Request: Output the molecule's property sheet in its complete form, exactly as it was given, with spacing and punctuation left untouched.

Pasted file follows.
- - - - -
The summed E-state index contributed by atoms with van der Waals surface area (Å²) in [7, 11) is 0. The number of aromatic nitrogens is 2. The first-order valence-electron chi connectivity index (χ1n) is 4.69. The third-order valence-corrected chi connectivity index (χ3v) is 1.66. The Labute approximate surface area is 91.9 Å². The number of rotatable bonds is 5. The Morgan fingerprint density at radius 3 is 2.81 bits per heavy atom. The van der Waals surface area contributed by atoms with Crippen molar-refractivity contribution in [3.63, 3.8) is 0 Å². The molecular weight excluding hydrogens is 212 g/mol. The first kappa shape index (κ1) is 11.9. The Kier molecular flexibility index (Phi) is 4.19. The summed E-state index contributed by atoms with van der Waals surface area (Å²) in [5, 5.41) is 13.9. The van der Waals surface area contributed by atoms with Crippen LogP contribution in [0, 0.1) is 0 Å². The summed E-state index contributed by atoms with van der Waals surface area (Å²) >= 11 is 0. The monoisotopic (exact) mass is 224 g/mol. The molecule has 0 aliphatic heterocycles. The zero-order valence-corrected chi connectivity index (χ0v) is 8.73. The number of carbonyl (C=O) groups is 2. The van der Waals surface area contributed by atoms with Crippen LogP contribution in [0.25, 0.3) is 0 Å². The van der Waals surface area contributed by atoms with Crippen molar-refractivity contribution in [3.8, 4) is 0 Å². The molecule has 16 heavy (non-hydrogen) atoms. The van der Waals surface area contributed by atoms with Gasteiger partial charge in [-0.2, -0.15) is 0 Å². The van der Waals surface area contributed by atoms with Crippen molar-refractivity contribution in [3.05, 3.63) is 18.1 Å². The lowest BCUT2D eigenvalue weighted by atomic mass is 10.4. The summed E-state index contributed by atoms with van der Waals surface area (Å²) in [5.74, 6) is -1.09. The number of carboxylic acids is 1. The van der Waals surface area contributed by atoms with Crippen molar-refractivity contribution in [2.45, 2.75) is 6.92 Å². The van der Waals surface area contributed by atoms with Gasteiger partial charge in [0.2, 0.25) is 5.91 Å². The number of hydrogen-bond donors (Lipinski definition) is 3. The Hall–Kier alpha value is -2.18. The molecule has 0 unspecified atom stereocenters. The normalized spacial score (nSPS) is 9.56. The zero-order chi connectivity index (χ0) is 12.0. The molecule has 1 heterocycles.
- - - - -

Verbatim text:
The summed E-state index contributed by atoms with van der Waals surface area (Å²) in [7, 11) is 0. The number of aromatic nitrogens is 2. The first-order valence-electron chi connectivity index (χ1n) is 4.69. The third-order valence-corrected chi connectivity index (χ3v) is 1.66. The Labute approximate surface area is 91.9 Å². The number of rotatable bonds is 5. The Morgan fingerprint density at radius 3 is 2.81 bits per heavy atom. The van der Waals surface area contributed by atoms with Crippen molar-refractivity contribution in [3.63, 3.8) is 0 Å². The molecular weight excluding hydrogens is 212 g/mol. The first kappa shape index (κ1) is 11.9. The Kier molecular flexibility index (Phi) is 4.19. The summed E-state index contributed by atoms with van der Waals surface area (Å²) in [5, 5.41) is 13.9. The van der Waals surface area contributed by atoms with Crippen LogP contribution in [0, 0.1) is 0 Å². The summed E-state index contributed by atoms with van der Waals surface area (Å²) >= 11 is 0. The monoisotopic (exact) mass is 224 g/mol. The molecule has 0 aliphatic heterocycles. The zero-order valence-corrected chi connectivity index (χ0v) is 8.73. The number of carbonyl (C=O) groups is 2. The van der Waals surface area contributed by atoms with Crippen LogP contribution in [0.25, 0.3) is 0 Å². The van der Waals surface area contributed by atoms with Crippen molar-refractivity contribution in [3.8, 4) is 0 Å². The molecule has 16 heavy (non-hydrogen) atoms. The van der Waals surface area contributed by atoms with Gasteiger partial charge in [-0.2, -0.15) is 0 Å². The van der Waals surface area contributed by atoms with Crippen molar-refractivity contribution in [3.05, 3.63) is 18.1 Å². The lowest BCUT2D eigenvalue weighted by atomic mass is 10.4. The summed E-state index contributed by atoms with van der Waals surface area (Å²) in [5.74, 6) is -1.09. The number of carboxylic acids is 1. The van der Waals surface area contributed by atoms with Crippen molar-refractivity contribution in [2.45, 2.75) is 6.92 Å². The van der Waals surface area contributed by atoms with Gasteiger partial charge in [0.2, 0.25) is 5.91 Å². The number of hydrogen-bond donors (Lipinski definition) is 3. The Hall–Kier alpha value is -2.18. The molecule has 0 unspecified atom stereocenters. The normalized spacial score (nSPS) is 9.56. The zero-order chi connectivity index (χ0) is 12.0. The molecule has 1 heterocycles.